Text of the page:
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If one has multiple similar dependent variables for which one wants to fit linear regressions

y1 = c11*x1 + c10 + e1
y2 = c21*x2 + c20 + e2
y3 = c31*x3 + c30 + e3

one can estimate the regressions separately for y1, y2, y3 or one can pool the data for y1, y2, y3 and estimate a single regression. This forces c11=c21=c31 and c10=c20=c30. A middle ground is to estimate the regressions separately but with penalties on the variance of [c11 c21 c21] and [c10 c20 c30]. The larger the penalties, the closer one gets to a pooled regression.

Does this model have a name? Should one use cross-validation to determine the sizes of the variance penalties?

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  • $\begingroup$ Could you explain what you mean by "variance" in this context? Would that refer to the sampling variance of the coefficient estimates or would it simply be the mean squared deviation of any three-vector relative to the mean of its components? $\endgroup$ – whuber Jun 24 '19 at 12:52
  • $\begingroup$ @whuber -- the latter, the variance of the N-vector, where N is the number of regressions being estimated $\endgroup$ – Fortranner Jun 24 '19 at 14:35
  • $\begingroup$ Thank you. Please note that the "middle ground" does not reduce to a pooled regression as penalties increase, because it's a different model: the pooled regression assumes all error variances are the same, whereas the separate regressions allow the error variances to differ from one group to another. $\endgroup$ – whuber Jun 24 '19 at 14:54
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Here's an approach I might take, which relies on ridge regression.

First, pool all the data, then create dummy variables $d_1$ to $d_3$ to represent which sample a given row comes from. Then, run a ridge regression with the following coefficients:

$y = c_{\_1}x + c_{11}d_1x + c_{21}d_2x + c_{31}d_3x + c_{\_0} + c_{10}d_1 + c_{20}d_2 + c_{30}d_3 + e$

In this model, the $c_{.1}$ coefficients represent the difference between the overall slope $c_{\_1}$ and the sample-specific slopes. If these are regularized to zero, then the samples will just have the overall slope. The $c_{.0}$ coefficients represent the difference between the overall intercept $c_{\_0}$ and the sample-specific intercepts. A ridge regression puts a penalty on the $l_2$ norm (i.e., the variance) of the coefficients. We put the penalty on all the coefficients except $c_{\_1}$ and $c_{\_0}$ because we're concerned with regularizing the deviations from these overall coefficients rather than the overall coefficients themselves.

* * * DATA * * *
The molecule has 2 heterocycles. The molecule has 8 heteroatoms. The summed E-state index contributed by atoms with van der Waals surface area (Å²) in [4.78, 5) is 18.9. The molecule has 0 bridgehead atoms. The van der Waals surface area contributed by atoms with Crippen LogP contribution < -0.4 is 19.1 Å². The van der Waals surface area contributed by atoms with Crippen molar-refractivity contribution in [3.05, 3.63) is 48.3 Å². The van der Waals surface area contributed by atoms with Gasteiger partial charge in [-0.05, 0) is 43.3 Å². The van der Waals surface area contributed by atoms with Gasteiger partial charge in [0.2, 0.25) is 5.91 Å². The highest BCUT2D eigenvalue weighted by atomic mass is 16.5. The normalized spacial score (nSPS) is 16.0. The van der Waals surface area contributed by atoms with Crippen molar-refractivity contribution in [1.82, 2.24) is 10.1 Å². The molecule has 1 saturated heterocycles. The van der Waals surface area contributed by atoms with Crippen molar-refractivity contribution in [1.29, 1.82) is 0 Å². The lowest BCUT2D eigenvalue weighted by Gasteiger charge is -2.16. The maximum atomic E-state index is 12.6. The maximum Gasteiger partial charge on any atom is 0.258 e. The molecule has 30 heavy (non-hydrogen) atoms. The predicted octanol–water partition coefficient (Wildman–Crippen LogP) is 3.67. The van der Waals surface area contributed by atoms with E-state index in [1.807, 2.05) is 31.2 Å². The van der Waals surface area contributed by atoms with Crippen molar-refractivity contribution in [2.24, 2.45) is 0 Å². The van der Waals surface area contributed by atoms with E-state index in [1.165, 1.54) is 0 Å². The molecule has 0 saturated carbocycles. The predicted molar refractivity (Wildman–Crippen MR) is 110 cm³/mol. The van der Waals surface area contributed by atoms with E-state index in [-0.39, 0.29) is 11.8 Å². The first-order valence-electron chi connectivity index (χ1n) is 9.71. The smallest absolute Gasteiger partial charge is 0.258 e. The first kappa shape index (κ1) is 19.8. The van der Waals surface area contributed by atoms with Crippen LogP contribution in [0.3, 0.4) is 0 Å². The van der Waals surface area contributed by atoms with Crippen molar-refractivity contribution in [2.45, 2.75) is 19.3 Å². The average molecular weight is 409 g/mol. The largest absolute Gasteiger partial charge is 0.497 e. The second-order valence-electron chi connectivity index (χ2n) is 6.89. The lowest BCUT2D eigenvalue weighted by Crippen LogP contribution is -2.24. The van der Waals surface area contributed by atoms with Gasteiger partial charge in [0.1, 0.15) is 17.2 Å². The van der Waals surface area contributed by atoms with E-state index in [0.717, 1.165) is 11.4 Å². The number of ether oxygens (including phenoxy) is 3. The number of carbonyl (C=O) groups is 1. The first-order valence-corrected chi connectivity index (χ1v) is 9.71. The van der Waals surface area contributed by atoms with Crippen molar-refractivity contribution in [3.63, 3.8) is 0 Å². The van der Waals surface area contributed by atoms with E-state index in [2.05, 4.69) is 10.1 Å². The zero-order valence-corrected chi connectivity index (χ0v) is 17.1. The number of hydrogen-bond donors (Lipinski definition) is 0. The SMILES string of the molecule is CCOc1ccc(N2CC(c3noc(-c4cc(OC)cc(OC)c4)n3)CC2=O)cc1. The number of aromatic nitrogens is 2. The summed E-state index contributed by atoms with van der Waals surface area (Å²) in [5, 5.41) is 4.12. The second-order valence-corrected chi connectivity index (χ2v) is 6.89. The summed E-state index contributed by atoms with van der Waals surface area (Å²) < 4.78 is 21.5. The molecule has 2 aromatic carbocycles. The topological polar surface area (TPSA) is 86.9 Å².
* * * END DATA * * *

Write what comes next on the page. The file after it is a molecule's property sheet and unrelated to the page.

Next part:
So, our ridge regression loss function looks like this:

$L =\frac{1}{n}\sum_{i}^n{(y - c_{\_1}x - c_{11}d_1x - c_{21}d_2x - c_{31}d_3x - c_{\_0} - c_{10}d_1 - c_{20}d_2 - c_{30}d_3)^2} + \lambda (c_{11}^2+c_{21}^2+c_{31}^2+c_{10}^2+c_{20}^2+c_{30}^2)$

You choose the values of the coefficients that minimize $L$ for a given value of $\lambda$, which you can choose using a variety of methods. Finally, you can get the sample-specific slopes and intercepts by adding the overall slope and intercept to the sample-specific slope and intercept for each sample.

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  • $\begingroup$ (+1) Just out of curiosity: Wouldn't lasso regression be useful because here because the coefficients can get reguarized to 0? As far as I know, the coefficients in rdige will never be exactly zero, right? $\endgroup$ – COOLSerdash Jun 24 '19 at 8:33
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    $\begingroup$ Yes, lasso would definitely work here too. I only mentioned ridge because OP asked to minimize the variance of the coefficients. For readers: for lasso, replace the sum of the squared coefficients with the sum of the absolute values of the coefficients. $\endgroup$ – Noah Jun 24 '19 at 16:03

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